Tue, Jan 06, 2004 - Page 2 News List

Power plant referendum on hold

DENIED The pan-blue legislative caucuses decided that a referendum on the fate of the Fourth Nuclear Power Plant should not coincide with the March 20 election

By Ko Shu-ling  /  STAFF REPORTER

The Chinese Nationalist Party (KMT) and People First Party (PFP) legislative caucuses yesterday decided not to initiate a referendum on the fate of the Fourth Nuclear Power Plant during this legislative session.

This means the question of what to do with the power plant will not be put to the vote on the same day as the presidential election on March 20, although the "defensive referendum" proposed by President Chen Shui-bian (陳水扁) could still be held on that day.

At a press conference yesterday morning, KMT legislative whip Lee Chia-chin (李嘉進) said that the KMT and PFP legislative caucuses will not initiate any form of referendum to be held in conjunction with the presidential election, including the one to decide the fate of the Fourth Nuclear Power Plant.

"While we respect people's right to exercise direct democracy, we, as a responsible party, will pass the opportunity to mount any referendum alongside the presidential election because the presidential poll is the best and most genuine way of expressing people's opinions," Lee said.

He said voting for the blue camp's Lien Chan (連戰) and James Soong (宋楚瑜) will show people's support for the opposition's causes of educational and legislative reform and opposing price hikes in the national health insurance plan.

Lee held the news conference following a meeting between KMT Secretary General Lin Fong-cheng (林豐正) and his PFP counterpart, Tsai Chung-hsiung (蔡鐘雄), at which they discussed whether to initiate a referendum during this legislative session.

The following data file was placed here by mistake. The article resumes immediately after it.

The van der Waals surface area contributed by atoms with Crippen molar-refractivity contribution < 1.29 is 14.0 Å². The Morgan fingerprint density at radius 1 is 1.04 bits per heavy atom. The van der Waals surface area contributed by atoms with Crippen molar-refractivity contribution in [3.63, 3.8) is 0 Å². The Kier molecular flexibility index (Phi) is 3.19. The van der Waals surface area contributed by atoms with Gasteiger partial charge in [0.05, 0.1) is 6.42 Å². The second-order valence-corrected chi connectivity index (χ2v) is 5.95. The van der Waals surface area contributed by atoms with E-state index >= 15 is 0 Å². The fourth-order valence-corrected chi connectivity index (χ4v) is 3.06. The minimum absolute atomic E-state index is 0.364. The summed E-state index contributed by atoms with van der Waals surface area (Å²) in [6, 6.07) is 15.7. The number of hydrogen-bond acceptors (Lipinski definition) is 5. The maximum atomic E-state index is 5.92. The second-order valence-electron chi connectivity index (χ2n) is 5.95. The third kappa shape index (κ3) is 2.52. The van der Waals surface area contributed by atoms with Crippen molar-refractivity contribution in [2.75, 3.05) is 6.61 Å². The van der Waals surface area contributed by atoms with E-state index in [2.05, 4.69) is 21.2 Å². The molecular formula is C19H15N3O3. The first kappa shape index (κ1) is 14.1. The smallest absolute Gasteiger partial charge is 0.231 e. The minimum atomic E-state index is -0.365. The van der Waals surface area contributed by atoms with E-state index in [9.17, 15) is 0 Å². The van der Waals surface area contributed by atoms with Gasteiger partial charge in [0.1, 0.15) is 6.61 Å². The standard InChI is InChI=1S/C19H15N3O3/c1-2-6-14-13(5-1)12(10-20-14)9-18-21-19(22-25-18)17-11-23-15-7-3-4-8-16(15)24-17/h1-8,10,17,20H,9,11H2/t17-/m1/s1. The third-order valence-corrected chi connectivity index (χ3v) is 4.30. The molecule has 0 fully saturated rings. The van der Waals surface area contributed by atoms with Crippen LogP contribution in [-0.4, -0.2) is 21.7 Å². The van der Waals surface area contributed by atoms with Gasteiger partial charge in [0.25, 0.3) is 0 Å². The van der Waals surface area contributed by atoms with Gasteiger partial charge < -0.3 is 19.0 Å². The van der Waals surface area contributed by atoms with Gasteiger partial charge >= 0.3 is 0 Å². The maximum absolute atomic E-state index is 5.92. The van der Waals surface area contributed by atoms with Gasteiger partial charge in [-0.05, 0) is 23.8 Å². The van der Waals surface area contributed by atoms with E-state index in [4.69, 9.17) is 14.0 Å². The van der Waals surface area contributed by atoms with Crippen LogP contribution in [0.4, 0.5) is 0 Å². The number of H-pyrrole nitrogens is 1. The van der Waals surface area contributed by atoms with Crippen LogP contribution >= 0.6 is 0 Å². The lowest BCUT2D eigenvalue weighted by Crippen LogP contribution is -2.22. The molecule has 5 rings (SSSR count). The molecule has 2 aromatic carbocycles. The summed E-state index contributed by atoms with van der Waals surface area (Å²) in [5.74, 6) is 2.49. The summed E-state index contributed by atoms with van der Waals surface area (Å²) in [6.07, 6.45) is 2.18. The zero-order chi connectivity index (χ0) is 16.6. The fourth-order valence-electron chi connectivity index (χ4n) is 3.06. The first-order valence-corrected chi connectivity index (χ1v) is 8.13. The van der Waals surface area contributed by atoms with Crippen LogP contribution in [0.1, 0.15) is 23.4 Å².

The KMT and PFP would have had to file their request today, as the legislature is holding its last procedural committee meeting to carve out the agenda for the last plenary session. The legislature's winter recess is due to start on Jan. 13.

The controversial new Referen-dum Law (公民投票法) enables the Legislative Yuan to initiate a referendum on topics that lawmakers feel should be referred to the public.

The electorate can also initiate a referendum by filing a petition endorsed by 0.5 percent of eligible voters.

The topic of such a referendum must be screened by the Referendum Review Committee before it can be put to the vote.

While it is widely believed that it might be too late for the electorate to initiate a referendum on the same day as the presidential election, Chen could get his wish to call a "defensive referendum" if he obtains the Cabinet's approval by Feb. 24.

Lee yesterday challenged the Democratic Progressive Party (DPP) to assist former DPP chairman and staunch anti-nuclear activist Lin I-hsiung (林義雄) to initiate a referendum on the Fourth Nuclear Power Plant before noon yesterday.

"I have only one thing to say to the DPP: credibility bankruptcy," said KMT Legislator Liao Fung-te (廖風德).

"We quit playing the March 20 referendum game and we'll let President Chen play it alone. People will eventually know they don't mean what they say," Liao said.

PFP whip Chou Hsi-wei (周錫瑋) said a referendum is a right that belongs to voters, not a tool to be used for electioneering, and called on Chen to put the brakes on his defensive referendum.

"Chen has tied the `defensive referendum' to the presidential election. It is not only a waste of taxpayers' money, but also creates social unrest and is clearly aimed at wooing voters," Chou said.

In response to the opposition bloc's accusation, DPP whip Chen Chi-mai (陳其邁) said that the DPP will not "dance to the tune of political jesters."

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